NHS Prescriptions

Do you qualify for free NHS prescriptions?

 You can get free NHS prescriptions if you:

  • Live in Scotland, Wales or Northern Ireland
  • Are 60 or over
  • Are under 16
  • Are 16-18 and in full-time education
  • Are pregnant or have had a baby in the previous 12 months and have a valid maternity exemption certificate (MatEx)  
  • Have a specified medical condition and have a valid medical exemption certificate (MedEx)
  • Have a continuing physical disability which means you can't go out without help from another person and have a valid MedEx
  • Hold a valid war pension exemption certificate and the prescription is for your accepted disability
  • Or you are an NHS inpatient

You are also entitled to free prescriptions if you or your partner (including civil partners) are named on or are entitled to an NHS tax credit exemption certificate or a valid HC2 certificate (full help with health costs), or you receive either:

  • Income Support
  • Income-based Jobseeker's Allowance
  • Income-related Employment and Support Allowance
  • Pension Credit Guarantee Credit

If you have a low income you may receive financial help through the NHS Low Income Scheme. To apply for an HC2 certificate, you should complete form HC1, which is available from Jobcentre Plus offices or most NHS hospitals. Your doctor, dentist or optician may be able to give you one too. You can also get an HC1 form by calling 0845 610 1112.

Whether you qualify for help is based on a comparison between your weekly income and assessed requirements at the time the claim is made.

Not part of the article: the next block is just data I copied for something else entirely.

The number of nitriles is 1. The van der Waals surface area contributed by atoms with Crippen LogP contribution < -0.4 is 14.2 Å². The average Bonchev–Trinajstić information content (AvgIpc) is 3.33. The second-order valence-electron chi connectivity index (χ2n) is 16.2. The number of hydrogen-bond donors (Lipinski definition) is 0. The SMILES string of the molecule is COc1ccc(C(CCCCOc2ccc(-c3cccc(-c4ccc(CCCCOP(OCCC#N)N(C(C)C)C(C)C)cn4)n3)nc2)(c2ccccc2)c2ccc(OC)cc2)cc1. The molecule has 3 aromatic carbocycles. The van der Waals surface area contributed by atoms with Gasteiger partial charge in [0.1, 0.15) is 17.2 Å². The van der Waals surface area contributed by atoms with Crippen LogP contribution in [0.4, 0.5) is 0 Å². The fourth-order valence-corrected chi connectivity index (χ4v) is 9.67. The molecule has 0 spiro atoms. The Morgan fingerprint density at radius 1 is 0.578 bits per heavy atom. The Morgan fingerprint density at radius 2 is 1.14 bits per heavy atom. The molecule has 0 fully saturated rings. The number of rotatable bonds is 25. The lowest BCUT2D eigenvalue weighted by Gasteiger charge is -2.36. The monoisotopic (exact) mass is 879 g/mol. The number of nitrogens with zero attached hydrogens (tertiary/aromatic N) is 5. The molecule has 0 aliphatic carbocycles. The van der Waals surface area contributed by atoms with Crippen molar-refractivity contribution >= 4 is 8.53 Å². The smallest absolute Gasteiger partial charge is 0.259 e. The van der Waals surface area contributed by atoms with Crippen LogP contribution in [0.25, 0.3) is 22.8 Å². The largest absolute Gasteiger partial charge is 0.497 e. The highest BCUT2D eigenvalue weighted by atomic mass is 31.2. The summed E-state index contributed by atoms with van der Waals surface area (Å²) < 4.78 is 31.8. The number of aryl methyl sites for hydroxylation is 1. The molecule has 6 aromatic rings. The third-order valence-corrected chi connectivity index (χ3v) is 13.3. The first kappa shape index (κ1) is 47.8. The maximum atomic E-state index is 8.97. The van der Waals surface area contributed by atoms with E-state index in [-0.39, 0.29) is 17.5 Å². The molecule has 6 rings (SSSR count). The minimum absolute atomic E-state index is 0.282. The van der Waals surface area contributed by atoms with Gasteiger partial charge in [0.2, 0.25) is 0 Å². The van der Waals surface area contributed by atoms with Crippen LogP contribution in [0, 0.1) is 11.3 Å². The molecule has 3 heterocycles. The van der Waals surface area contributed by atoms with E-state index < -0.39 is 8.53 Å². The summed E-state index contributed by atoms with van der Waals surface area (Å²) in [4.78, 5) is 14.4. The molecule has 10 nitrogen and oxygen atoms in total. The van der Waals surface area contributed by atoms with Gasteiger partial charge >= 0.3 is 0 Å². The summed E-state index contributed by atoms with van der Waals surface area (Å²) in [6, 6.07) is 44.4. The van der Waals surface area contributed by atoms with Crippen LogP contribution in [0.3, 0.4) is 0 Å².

You will qualify for a full help HC2 certificate (which includes free NHS prescriptions) if your income is less than or equal to your requirements..

You will qualify for a limited help HC3 certificate if your income is greater than your requirements by more than half the current prescription charge. The HC3 certificate shows how much you have to pay towards your health costs.

Certificates are usually valid for periods of between six months and five years, depending on your circumstances.

Do you live in England and have to pay prescription charges?

You could save money by buying a Prescription Pre-payment Certificate (PPC).

As at April 1 2011 prescription costs for people living in England are:

  • £7.40 for a prescription
  • £104 for a 12-month prepayment certificate (PPC)
  • £29.10 for a 3-month PPC

You can only use the PPC for your own NHS prescriptions.

The PPC will start from the date of your application or phone call unless you request a different start date. You can request a start date of up to one month earlier or one month later than the date of your application or phone call.

You can choose to pay for a 12-month PPC in a lump sum or by 10 monthly Direct Debit installments. If you pay by Direct Debit you are entering into a commitment to pay all the installments. You can order a PPC on-line, by phoning 0845 850 0030 or by filling in an FP95 form. An FP95 form is available from some pharmacies and GP surgeries. 

Remember to apply for a new PPC in good time. If you don't you will have to pay prescription charges when your old PPC runs out.

If you have to pay a prescription charge while you are waiting for your PPC, you can't get a refund unless you have an NHS receipt. The NHS receipt form is an FP57. The pharmacist or dispensing doctor can only issue an FP57 at the time you pay a prescription charge. They can't give you one later. You can claim for the refund of prescription charges up to three months after paying. The FP57 form tells you what to do.

Prescription charges coalition

NASS is one of 25 registered charities calling on the Government to abolish unfair prescription charges in England for people with long term conditions. To read more about the campaign and how you can help click here.